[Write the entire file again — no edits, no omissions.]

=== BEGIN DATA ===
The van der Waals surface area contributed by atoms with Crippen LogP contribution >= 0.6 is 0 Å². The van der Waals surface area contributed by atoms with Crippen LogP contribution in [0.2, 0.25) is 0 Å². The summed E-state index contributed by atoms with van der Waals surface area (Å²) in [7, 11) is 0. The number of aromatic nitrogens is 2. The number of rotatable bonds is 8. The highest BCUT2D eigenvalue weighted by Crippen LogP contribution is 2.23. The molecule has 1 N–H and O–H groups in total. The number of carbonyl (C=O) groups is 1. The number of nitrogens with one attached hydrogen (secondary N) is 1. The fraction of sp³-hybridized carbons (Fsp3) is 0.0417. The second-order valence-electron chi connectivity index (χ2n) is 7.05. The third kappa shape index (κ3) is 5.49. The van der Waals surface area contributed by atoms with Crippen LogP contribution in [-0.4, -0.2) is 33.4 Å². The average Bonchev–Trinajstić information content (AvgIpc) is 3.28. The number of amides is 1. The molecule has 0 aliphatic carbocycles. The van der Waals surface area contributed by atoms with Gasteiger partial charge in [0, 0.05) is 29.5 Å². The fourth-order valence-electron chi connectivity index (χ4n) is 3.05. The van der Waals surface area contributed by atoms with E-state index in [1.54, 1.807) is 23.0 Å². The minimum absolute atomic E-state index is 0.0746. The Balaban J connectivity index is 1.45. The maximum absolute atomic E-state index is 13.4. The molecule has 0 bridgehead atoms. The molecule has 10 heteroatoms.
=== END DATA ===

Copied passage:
The van der Waals surface area contributed by atoms with Crippen LogP contribution >= 0.6 is 0 Å². The van der Waals surface area contributed by atoms with Crippen LogP contribution in [0.2, 0.25) is 0 Å². The summed E-state index contributed by atoms with van der Waals surface area (Å²) in [7, 11) is 0. The number of aromatic nitrogens is 2. The number of rotatable bonds is 8. The highest BCUT2D eigenvalue weighted by Crippen LogP contribution is 2.23. The molecule has 1 N–H and O–H groups in total. The number of carbonyl (C=O) groups is 1. The number of nitrogens with one attached hydrogen (secondary N) is 1. The fraction of sp³-hybridized carbons (Fsp3) is 0.0417. The second-order valence-electron chi connectivity index (χ2n) is 7.05. The third kappa shape index (κ3) is 5.49. The van der Waals surface area contributed by atoms with Crippen LogP contribution in [-0.4, -0.2) is 33.4 Å². The average Bonchev–Trinajstić information content (AvgIpc) is 3.28. The number of amides is 1. The molecule has 0 aliphatic carbocycles. The van der Waals surface area contributed by atoms with Gasteiger partial charge in [0, 0.05) is 29.5 Å². The fourth-order valence-electron chi connectivity index (χ4n) is 3.05. The van der Waals surface area contributed by atoms with E-state index in [1.54, 1.807) is 23.0 Å². The minimum absolute atomic E-state index is 0.0746. The Balaban J connectivity index is 1.45. The maximum absolute atomic E-state index is 13.4. The molecule has 0 bridgehead atoms. The molecule has 10 heteroatoms.